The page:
Guatemala: Children on the move need cross-border collaboration

13 Jul, 2022

Without international collaboration, it’s difficult for child migrants to receive the care and support they need. This can lead to family separation, loss of education, a lack of access to healthcare, and increased risks to personal safety. In this post, Miguel Ángel López Guerra, Director of CONACMI, a Family for Every Child member organisation in Guatemala, reports on his recent visit to the USA and Mexico as part of a delegation led by officials from the Guatemalan Congress and members of their Commission on Children and Families.

 

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“Over 57,000 unaccompanied Guatemalan children and 43,000 families with children were detained at the US border in 2021. These numbers are staggering, and this is not an isolated year. Many of these children will face dangerous journeys – sometimes completely alone – and uncertain futures if they do make it to their destination.

In May and June 2022, I was invited to participate in a visit to the USA and Mexico led by the Commission on Minors and Families, part of the Guatemalan Congress. We visited residential shelters for unaccompanied child migrants, and met with Guatemalan communities, government officials, and other organisations. Our findings have been gathered into a preliminary report.

It is clear that, in order to work towards a better future for Guatemalans who migrate, we need change to happen in Guatemala itself as well as in transit and destination countries.

Many children and families are migrating because they do not have the opportunity to build a good life for themselves in my country. The preliminary report findings call on the Guatemalan state to build an effective child protection system which would ensure that children’s rights are met at home. This would reduce the need for children to undertake migration journeys in the first place.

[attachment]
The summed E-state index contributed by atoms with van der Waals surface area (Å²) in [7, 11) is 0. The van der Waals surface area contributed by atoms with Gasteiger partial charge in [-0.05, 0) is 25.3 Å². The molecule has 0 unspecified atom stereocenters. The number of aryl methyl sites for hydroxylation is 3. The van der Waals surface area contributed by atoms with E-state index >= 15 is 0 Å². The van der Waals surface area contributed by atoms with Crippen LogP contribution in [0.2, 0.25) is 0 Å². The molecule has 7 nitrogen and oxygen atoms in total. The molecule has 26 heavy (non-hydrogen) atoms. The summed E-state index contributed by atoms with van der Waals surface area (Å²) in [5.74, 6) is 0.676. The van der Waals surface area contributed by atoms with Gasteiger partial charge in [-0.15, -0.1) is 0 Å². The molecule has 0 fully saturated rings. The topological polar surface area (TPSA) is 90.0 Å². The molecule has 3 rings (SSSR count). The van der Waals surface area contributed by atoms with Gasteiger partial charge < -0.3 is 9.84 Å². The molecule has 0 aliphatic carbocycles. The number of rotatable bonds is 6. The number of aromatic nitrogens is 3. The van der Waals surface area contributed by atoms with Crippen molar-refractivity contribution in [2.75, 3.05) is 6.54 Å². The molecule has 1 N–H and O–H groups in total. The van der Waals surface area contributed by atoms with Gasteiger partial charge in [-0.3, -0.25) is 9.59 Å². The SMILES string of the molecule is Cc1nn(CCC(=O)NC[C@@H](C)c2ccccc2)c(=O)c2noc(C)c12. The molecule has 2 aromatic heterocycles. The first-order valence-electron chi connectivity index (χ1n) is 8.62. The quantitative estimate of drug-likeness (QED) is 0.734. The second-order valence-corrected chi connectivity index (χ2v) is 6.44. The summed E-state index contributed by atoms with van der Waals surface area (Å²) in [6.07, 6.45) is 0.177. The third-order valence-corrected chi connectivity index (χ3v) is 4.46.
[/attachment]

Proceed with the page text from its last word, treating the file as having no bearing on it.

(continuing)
The report also calls on action to support children and families who have already migrated or decided to migrate, by ensuring that budgets are increased for consular protection, and that Guatemalan citizens can obtain up-to-date passports and identity cards. Alongside these calls on the government of Guatemala, our preliminary report also urges greater inter-agency collaboration across borders so that children and families who are part of the migration system are properly supported and followed-up in ways that will enable them to integrate into new communities or reintegrate into communities of origin if they return or are deported.

This trip provided the Commission with the chance to build vital links across the length of the US-Guatemala migration path; and to establish joint actions to make sure children and families are better supported. It also gave me the opportunity to advocate for family-based alternative care methods, such as foster care, as opposed to housing children in institutional homes. I hope that the final reports will lead to action from the people and organisations who have the power to make a difference. In the coming weeks, I’ll also be working with other Family for Every Child members in the USA and Mexico to launch our latest child-led research and to develop our strategies for advocating for better rights and protections. Together, I believe we’re in a strong position to build a system that collaborates across borders to keep children and families safe.”

Find out more about how we are campaigning on issues affecting children on the move – visit our Childhood On The Move Initiative hub today.

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